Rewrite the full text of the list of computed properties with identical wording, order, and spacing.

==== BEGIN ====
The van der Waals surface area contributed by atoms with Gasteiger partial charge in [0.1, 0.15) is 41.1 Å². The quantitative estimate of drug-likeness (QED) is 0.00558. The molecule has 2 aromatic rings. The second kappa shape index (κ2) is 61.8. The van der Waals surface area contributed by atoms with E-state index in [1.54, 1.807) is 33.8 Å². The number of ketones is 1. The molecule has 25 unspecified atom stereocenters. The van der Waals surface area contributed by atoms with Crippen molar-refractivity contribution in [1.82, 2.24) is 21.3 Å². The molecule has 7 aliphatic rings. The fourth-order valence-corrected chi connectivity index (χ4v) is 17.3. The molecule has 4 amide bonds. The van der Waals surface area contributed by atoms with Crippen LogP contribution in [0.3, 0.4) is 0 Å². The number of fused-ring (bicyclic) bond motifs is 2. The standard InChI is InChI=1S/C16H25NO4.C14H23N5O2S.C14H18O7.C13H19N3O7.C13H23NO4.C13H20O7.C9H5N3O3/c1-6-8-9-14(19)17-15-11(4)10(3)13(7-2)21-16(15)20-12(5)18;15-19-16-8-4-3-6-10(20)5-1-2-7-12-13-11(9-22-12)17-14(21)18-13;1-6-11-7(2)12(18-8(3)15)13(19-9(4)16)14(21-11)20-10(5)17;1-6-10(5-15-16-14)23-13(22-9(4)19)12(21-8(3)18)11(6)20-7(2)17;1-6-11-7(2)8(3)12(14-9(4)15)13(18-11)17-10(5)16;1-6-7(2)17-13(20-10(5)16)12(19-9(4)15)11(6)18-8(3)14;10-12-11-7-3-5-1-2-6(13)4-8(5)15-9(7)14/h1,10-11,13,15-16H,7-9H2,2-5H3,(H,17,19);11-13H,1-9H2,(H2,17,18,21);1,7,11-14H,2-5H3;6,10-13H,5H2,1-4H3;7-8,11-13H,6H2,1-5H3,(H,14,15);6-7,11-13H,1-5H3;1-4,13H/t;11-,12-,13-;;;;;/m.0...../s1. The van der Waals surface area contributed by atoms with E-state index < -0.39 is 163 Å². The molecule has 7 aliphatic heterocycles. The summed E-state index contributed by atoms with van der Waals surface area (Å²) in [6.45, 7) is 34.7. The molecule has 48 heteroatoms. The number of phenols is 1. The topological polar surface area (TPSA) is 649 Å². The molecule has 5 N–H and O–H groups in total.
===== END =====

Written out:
The van der Waals surface area contributed by atoms with Gasteiger partial charge in [0.1, 0.15) is 41.1 Å². The quantitative estimate of drug-likeness (QED) is 0.00558. The molecule has 2 aromatic rings. The second kappa shape index (κ2) is 61.8. The van der Waals surface area contributed by atoms with E-state index in [1.54, 1.807) is 33.8 Å². The number of ketones is 1. The molecule has 25 unspecified atom stereocenters. The van der Waals surface area contributed by atoms with Crippen molar-refractivity contribution in [1.82, 2.24) is 21.3 Å². The molecule has 7 aliphatic rings. The fourth-order valence-corrected chi connectivity index (χ4v) is 17.3. The molecule has 4 amide bonds. The van der Waals surface area contributed by atoms with Crippen LogP contribution in [0.3, 0.4) is 0 Å². The number of fused-ring (bicyclic) bond motifs is 2. The standard InChI is InChI=1S/C16H25NO4.C14H23N5O2S.C14H18O7.C13H19N3O7.C13H23NO4.C13H20O7.C9H5N3O3/c1-6-8-9-14(19)17-15-11(4)10(3)13(7-2)21-16(15)20-12(5)18;15-19-16-8-4-3-6-10(20)5-1-2-7-12-13-11(9-22-12)17-14(21)18-13;1-6-11-7(2)12(18-8(3)15)13(19-9(4)16)14(21-11)20-10(5)17;1-6-10(5-15-16-14)23-13(22-9(4)19)12(21-8(3)18)11(6)20-7(2)17;1-6-11-7(2)8(3)12(14-9(4)15)13(18-11)17-10(5)16;1-6-7(2)17-13(20-10(5)16)12(19-9(4)15)11(6)18-8(3)14;10-12-11-7-3-5-1-2-6(13)4-8(5)15-9(7)14/h1,10-11,13,15-16H,7-9H2,2-5H3,(H,17,19);11-13H,1-9H2,(H2,17,18,21);1,7,11-14H,2-5H3;6,10-13H,5H2,1-4H3;7-8,11-13H,6H2,1-5H3,(H,14,15);6-7,11-13H,1-5H3;1-4,13H/t;11-,12-,13-;;;;;/m.0...../s1. The van der Waals surface area contributed by atoms with E-state index < -0.39 is 163 Å². The molecule has 7 aliphatic heterocycles. The summed E-state index contributed by atoms with van der Waals surface area (Å²) in [6.45, 7) is 34.7. The molecule has 48 heteroatoms. The number of phenols is 1. The topological polar surface area (TPSA) is 649 Å². The molecule has 5 N–H and O–H groups in total.